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U.S. equity markets climbed on Thursday after Janet Yellen suggested the central bank she leads will only slowly scale back its bond-buying program.
As of 11:24 a.m. ET, the Dow Jones Industrial Average advanced 38.4 points, or 0.24%, to 16237, the S&P 500 rose 4.93 point, or 0.27%, to 1850 and the Nasdaq Composite climbed 13.9 points, or 0.32%, to 4306.
Federal Reserve chief Janet Yellen stood by the central bank's plans to back off of its vast asset-purchase program in measured steps in testimony to Congress Thursday. The freshly-minted head of one of the world's mightiest central bank's also said she believes bad weather is likely to blame for the string of disappointing economic data over the past couple months, but the Fed will keep a close eye on any developments.
In other economic news, the Commerce Department reported orders for long-lasting goods fell 1% in January, less than the 1.5% drop Wall Street expected. Excluding the transportation segment, orders rose 1.1% , the largest increase since May 2013.
Meanwhile, the Labor Department said number of Americans filing for first-time unemployment benefits rose last week to 348,000 from a downwardly revised 334,000 the week prior. Wall Street was looking for claims to fall to 335,000 from an initially reported 336,000.
Generally speaking, the volatility in the Ukraine did little to affect U.S. equity markets since it was seen as a somewhat isolated protest. That changed Thursday, according to Peter Boockvar, chief market analyst at The Lindsey Group, after it became more clear that Russia would try to tinker with the situation.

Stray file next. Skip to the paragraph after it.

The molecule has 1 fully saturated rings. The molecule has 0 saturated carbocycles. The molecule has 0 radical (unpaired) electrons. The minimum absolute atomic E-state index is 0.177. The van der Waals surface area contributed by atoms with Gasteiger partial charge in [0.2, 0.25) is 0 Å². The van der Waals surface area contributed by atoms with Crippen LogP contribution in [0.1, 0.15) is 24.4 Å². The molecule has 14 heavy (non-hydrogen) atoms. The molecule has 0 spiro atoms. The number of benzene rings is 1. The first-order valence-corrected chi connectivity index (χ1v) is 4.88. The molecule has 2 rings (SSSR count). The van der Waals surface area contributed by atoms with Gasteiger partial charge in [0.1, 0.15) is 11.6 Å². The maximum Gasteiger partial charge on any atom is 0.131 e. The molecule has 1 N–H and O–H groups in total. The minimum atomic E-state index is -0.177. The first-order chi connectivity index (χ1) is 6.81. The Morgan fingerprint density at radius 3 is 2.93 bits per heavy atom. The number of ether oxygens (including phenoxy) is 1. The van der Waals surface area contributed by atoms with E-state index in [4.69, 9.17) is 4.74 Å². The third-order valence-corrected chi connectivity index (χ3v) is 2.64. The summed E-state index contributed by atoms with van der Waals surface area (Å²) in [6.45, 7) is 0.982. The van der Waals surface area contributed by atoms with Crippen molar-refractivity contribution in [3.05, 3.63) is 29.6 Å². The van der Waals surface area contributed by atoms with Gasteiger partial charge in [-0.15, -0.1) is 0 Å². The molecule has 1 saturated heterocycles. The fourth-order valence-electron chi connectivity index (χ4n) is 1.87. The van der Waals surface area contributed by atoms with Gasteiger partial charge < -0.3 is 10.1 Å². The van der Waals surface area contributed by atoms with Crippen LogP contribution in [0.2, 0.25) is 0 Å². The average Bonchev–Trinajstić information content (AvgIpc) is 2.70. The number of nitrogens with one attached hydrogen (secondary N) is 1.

Indeed, an unknown group of armed men stormed a parliamentary building in Crimea (seen as Russian-leaning area) and hung a Russian flag on the building, according to a report from the BBC.
Still, not all news out of Europe was bad. Italian business confidence jumped in February, topping expectations. The news sent the country's bond yields sliding to levels not seen since 2006 as the once scary eurozone debt crisis heads deeper into the background.
In corporate news, Best Buy (BBY) posted a tough holiday quarter, but the results still beat estimates. Sears Holdings (SHLD) revealed dismal holiday results, but the shares zipped higher. Tesla (TSLA) unveiled an ambitious plan to manufacture its own batteries across the U.S. J.C. Penney (JCP) shares got a boost as the retailer said a key sales metric rose during the holiday season.
Elsewhere, U.S. crude oil futures dipped 11 points, or 0.11%, to $102.48 a barrel. Wholesale New York Harbor gasoline fell 0.63% to $2.782 a gallon. Gold climbed $2.70, or 0.2%, to $1,331 a troy ounce.